There was a point in time when I would joke about playing and reviewing every annual WWE game, often even overstating their lack of quality for comedic effect. The joke went full circle once I found myself pretending less and less, actively hating the experience of playing them at a certain point. This isn’t to say that every WWE game in recent memory has been completely devoid of value, but, like the product it’s based on, these games have gotten too big to fail. They don’t actually need to be good to sell, so often they simply shamble forward, as if on auto-pilot. Like the real WWE, for the casual fan, it’s more than enough. For someone that wants more, it likely never will be.
WWE 2K18 marks the first iteration of the series to have no big feature hook. Previous games have typically marketed around some hot new mode or gameplay overhaul, but this year was different, offering little more than vague references to a new graphics system and improvements to Career Mode. It wasn’t until loading the game myself that I realized that “new graphics” in this instance meant “better lighting” and that the changes to Career actually managed to make it more of a grindfest than it had already been. In what was last seen during the PS2 era, you now control your created superstar in a series of backstage interactions, theoretically to add to the drama of your ascent through the rankings. What you’re not told is that your first hour or so with the mode will be spent having one-sided out-of-character conversations with whatever wrestler model just happened to be loaded into the backstage area. Whilst I enjoyed talking pizza with Asuka, all other interactions very quickly started to feel exactly the same, to the point that I eventually avoided them altogether. I would then go have my match or run-in, then speak to a parking attendent (using a security guard model and animations) to end the week. Within three weeks I was NXT champion, only having one official match that went about four minutes. After this, the game told me that side quests were now available, which suddenly gave meaning to those aimless prompts that I’d spent so much time avoiding.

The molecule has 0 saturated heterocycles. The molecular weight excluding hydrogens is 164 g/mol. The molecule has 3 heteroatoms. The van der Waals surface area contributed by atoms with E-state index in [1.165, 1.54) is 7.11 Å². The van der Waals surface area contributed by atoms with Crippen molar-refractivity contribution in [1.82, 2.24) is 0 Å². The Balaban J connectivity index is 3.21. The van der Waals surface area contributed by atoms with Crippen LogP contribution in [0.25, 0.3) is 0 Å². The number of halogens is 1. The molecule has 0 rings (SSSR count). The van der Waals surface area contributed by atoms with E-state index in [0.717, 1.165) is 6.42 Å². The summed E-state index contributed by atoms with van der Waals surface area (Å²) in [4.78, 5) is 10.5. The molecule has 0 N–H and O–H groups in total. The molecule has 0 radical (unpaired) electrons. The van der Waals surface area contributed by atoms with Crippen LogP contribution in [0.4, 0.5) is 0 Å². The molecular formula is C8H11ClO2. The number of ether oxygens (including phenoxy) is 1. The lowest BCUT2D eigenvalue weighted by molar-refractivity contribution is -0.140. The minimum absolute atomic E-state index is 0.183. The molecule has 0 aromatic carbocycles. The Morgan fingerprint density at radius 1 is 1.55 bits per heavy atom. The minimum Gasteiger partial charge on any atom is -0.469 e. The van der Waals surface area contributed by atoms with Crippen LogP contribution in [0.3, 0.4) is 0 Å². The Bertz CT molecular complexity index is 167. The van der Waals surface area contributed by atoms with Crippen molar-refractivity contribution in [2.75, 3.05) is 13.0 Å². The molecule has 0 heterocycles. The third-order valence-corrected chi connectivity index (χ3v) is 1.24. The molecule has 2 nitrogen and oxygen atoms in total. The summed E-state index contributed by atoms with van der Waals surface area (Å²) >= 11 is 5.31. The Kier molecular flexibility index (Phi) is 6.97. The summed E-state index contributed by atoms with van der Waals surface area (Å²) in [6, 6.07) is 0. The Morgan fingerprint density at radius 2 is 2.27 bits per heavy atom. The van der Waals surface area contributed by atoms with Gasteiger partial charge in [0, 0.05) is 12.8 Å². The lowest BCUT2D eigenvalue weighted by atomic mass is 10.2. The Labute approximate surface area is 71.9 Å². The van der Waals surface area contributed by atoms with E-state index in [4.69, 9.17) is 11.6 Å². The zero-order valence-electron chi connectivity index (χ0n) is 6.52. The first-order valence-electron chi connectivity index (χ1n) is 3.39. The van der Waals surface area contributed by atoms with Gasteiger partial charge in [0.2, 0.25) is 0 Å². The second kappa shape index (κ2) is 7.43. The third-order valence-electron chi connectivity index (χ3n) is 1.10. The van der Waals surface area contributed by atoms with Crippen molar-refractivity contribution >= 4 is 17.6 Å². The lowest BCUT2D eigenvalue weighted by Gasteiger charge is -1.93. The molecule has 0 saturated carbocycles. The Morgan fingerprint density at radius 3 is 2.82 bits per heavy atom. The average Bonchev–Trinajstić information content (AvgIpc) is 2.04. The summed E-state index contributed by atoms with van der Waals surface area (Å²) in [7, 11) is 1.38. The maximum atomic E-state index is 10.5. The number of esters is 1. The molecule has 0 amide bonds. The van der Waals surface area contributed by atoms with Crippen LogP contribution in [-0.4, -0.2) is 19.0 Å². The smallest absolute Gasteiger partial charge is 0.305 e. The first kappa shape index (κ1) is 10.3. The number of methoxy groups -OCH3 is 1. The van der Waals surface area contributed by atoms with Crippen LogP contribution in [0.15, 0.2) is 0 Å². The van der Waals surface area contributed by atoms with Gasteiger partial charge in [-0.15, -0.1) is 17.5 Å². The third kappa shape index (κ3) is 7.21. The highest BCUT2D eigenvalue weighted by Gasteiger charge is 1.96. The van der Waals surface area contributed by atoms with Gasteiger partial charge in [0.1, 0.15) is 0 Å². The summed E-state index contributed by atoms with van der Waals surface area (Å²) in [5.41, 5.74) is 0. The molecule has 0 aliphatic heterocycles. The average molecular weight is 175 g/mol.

These, of course, will then provide you with the means to upgrade your character, though how is primarily out of your control, since all unlocks are now done via loot boxes. There are three tiers to choose from, though the result is mostly the same – a random assortment of moves and creation parts that you may or may not have even wanted to begin with. Your starting character will have a very basic moveset and appearance and the only way to improve upon that are via the boxes. Instead of just directly putting currency into the items you want, there is a significant chance that you’ll simply stop playing Career Mode altogether before you get any of them, since the only things to do in said mode are the aforementioned backstage interactions and playing through matches, which are even less engaging with limited movesets.